China steps into Kachin conflict | China Commentary |

Map above: Location of the "Kachin State"



China steps into Kachin conflict
By Brendan O'Reilly 

The Chinese government is currently hosting peace talks between Myanmar's government and the Kachin Independence Army (KIA). The KIA expects China "will take a role as a witness and mediate during the meeting". [1] These negotiations are the latest in a series that have been held in recent years by China. Fighting between the KIA and Myanmar's military erupted in 2011 after a 17-year truce. 

China is increasingly involved in the conflict raging in northern Myanmar's Kachin state. The many inherent contradictions of Myanmar, also known as Burma, a resource rich, impoverished, and politically liberalizing land locked country in destabilizing ethnic conflict, have vital implications for the Chinese leadership. 

Added to these dynamics are Myanmar's strategic position on the

Asian landmass and the recent overtures of Western powers to the country's new leadership. China's deepening unusual involvement in another country's internal struggle is a sign of just how important Myanmar is to China's foreign policy goals.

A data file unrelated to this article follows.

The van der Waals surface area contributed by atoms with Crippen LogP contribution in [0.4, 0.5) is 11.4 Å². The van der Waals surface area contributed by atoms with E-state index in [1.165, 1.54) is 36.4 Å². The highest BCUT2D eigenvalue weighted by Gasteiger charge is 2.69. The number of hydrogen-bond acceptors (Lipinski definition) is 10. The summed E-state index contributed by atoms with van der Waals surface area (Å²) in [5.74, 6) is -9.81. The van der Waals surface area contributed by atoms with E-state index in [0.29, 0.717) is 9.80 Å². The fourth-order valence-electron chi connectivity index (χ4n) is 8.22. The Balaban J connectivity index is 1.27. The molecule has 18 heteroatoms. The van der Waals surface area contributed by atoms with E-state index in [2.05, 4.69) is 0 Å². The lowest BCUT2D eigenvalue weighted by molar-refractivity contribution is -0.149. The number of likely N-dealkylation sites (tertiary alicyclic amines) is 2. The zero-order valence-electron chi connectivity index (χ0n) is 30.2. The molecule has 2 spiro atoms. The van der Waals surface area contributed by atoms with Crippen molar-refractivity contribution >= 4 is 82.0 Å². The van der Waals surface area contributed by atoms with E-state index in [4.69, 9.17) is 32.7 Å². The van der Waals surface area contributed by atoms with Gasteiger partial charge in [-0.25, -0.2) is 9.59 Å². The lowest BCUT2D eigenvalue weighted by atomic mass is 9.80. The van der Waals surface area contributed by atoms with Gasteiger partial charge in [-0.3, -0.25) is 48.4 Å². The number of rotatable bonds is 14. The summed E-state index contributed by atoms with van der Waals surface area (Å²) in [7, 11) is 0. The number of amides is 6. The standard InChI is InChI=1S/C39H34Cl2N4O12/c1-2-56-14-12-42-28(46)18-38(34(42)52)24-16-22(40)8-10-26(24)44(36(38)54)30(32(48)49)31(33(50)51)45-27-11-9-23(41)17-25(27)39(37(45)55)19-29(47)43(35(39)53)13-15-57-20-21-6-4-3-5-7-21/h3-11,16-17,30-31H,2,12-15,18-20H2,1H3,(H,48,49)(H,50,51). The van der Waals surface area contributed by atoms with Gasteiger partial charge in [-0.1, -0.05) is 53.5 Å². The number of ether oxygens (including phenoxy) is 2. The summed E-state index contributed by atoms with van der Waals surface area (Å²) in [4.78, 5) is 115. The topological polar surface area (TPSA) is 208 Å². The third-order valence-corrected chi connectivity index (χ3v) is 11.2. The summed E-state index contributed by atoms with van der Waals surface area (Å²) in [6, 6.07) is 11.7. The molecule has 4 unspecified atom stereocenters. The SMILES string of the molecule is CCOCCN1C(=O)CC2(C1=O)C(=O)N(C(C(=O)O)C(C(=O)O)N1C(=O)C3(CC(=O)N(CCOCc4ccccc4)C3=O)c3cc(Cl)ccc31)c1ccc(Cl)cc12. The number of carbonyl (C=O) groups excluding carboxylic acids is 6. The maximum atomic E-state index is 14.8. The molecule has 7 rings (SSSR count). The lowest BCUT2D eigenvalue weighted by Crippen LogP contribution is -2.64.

Fighting in Kachin State has intensified in recent weeks as government forces have used heavy weaponry and moved closer to KIA strongholds. The KIA is the last of Myanmar's many ethnic militias to face continued military action from the central government. The other major rebel groups - such as the Karen National Union and Shan State Army - have hammered out ceasefire agreements with the new government in recent years. 

That Myanmar is facing intense ethnic fighting is unfortunately typical for the country. Last year saw tens of thousands of minority Muslim Rohingyas flee Myanmar after widespread ethnic riots that pitted the Muslims Rohingyas against Buddhist Rakhines. The recently stalled conflict between the Karen National Union and the central government began in 1949, and is the world's longest-running separatist war.